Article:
Business Overview

A home decorator helps people use the space in their home or office more efficiently. They’ll recommend the colors, layouts, and furnishings that will best complement a room. Traditional interior designers will do the shopping or the preparing of the physical items that go in the space. Unlike interior designers, they’re not expected to use computer-aided design programs or architectural principles when on the job.

Who is this business right for?

This business is excellent for someone who appreciates how and why different pieces work in different rooms. Decorators need to be creative and flexible, shifting their perspective based on both the physical characteristics of the room and the wishes of their clients. They should enjoy working with people, as they’ll need to understand a client’s personality before suggesting patterns or arrangements for them.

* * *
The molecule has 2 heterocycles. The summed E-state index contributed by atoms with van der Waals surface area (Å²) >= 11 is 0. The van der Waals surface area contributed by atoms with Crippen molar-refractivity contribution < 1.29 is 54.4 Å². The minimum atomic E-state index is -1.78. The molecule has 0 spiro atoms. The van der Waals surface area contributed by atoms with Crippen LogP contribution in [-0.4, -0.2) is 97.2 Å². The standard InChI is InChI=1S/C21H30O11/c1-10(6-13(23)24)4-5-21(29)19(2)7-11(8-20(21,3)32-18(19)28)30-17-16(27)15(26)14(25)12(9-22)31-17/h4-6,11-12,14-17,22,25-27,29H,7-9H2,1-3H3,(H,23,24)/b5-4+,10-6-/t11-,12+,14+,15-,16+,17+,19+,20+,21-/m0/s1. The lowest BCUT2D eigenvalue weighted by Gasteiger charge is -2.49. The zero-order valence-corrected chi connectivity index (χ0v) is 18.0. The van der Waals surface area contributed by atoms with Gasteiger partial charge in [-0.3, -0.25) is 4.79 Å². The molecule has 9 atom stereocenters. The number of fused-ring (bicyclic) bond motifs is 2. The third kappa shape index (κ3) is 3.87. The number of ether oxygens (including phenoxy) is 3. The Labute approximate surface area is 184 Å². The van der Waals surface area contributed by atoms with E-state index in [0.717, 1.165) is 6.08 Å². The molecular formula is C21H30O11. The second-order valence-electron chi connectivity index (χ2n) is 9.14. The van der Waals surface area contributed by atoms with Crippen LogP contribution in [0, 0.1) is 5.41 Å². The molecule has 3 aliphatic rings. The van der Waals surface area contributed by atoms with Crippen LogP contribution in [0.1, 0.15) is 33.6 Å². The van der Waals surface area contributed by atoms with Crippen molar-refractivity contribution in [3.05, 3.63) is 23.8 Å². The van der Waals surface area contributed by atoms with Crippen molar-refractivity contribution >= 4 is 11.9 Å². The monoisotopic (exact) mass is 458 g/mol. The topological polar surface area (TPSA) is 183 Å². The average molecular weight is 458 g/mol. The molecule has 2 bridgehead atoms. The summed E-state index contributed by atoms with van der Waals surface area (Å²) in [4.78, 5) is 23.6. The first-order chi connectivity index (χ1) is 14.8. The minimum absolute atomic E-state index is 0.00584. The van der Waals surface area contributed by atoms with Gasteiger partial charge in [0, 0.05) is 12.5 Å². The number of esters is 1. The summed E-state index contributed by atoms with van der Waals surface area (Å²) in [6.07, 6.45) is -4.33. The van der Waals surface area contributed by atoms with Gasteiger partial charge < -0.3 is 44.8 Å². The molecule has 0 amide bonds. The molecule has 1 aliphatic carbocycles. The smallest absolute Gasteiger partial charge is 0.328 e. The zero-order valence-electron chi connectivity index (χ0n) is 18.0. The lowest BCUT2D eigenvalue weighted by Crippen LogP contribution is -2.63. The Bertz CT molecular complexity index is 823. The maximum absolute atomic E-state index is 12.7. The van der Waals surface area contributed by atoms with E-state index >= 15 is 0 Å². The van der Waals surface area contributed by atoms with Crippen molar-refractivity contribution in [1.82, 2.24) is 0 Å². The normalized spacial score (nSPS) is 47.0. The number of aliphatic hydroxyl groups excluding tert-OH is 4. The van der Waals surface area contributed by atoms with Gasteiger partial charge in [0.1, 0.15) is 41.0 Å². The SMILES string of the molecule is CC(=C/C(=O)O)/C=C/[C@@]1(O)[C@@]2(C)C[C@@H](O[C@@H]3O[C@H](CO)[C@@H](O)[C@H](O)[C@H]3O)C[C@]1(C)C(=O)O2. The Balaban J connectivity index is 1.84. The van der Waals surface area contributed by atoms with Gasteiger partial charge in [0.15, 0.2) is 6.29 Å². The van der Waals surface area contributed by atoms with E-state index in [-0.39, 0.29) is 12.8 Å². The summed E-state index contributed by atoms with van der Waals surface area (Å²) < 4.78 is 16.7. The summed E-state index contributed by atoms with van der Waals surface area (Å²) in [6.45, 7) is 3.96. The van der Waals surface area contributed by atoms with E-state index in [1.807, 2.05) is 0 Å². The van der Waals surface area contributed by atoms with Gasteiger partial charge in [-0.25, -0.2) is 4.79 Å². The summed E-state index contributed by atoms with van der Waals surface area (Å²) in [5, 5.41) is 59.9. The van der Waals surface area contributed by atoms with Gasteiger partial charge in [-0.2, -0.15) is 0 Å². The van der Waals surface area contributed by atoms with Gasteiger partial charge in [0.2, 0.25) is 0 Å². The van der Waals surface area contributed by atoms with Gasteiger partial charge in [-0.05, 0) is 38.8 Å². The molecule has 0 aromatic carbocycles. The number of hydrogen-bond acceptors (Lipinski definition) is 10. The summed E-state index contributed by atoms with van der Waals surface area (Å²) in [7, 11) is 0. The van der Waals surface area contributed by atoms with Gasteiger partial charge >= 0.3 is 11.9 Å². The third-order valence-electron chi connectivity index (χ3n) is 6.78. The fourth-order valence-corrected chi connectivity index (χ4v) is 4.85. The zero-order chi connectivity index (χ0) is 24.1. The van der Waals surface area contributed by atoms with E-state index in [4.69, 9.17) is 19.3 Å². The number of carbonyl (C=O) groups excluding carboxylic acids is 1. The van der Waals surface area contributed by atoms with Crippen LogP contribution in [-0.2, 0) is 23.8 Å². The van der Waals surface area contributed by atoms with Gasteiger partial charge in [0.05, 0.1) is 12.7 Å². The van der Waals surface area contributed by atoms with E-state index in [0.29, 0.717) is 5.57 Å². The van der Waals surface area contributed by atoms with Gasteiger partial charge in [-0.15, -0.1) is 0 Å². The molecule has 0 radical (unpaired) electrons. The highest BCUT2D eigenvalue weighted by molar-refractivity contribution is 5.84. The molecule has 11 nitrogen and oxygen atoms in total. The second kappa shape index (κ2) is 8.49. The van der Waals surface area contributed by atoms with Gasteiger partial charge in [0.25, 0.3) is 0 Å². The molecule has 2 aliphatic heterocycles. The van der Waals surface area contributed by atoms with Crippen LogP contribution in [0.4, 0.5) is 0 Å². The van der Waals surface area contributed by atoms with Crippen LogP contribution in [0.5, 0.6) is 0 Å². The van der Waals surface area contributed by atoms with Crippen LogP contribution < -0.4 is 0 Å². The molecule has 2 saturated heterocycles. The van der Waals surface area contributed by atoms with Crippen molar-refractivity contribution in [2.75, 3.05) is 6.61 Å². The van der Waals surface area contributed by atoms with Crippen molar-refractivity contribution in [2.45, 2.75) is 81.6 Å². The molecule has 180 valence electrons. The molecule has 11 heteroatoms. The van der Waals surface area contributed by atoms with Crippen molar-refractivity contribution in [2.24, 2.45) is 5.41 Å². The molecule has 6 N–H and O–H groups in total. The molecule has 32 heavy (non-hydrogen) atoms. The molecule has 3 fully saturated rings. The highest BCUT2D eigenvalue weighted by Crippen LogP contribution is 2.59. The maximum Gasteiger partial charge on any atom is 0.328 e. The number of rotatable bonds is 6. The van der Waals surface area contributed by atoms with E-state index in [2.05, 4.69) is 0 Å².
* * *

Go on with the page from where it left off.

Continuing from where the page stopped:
What happens during a typical day at a home decorator business?

Decorators will spend the majority of their time going through different options for the many rooms they’ll plan. However, they’ll also need to make time for client consultations, marketing efforts, and invoicing matters.

What is the target market?

Upper and middle-class homeowners will likely be the primary target. Home decorators are highly coveted by many people, but high rates can sometimes make them an underutilized profession for those without substantial incomes.

How does a home decorator business make money?

Home decorators typically charge people for their professional advice and efforts either by the hour or by the room.

What is the growth potential for a home decorator business?

Growth potential can be staggering for the right home decorator. Even the most modest of homes can benefit from a decorator's critical and creative eye, and because trends change often enough, even home decorators entering a saturated market may find they can grow their business quickly with a little ingenuity.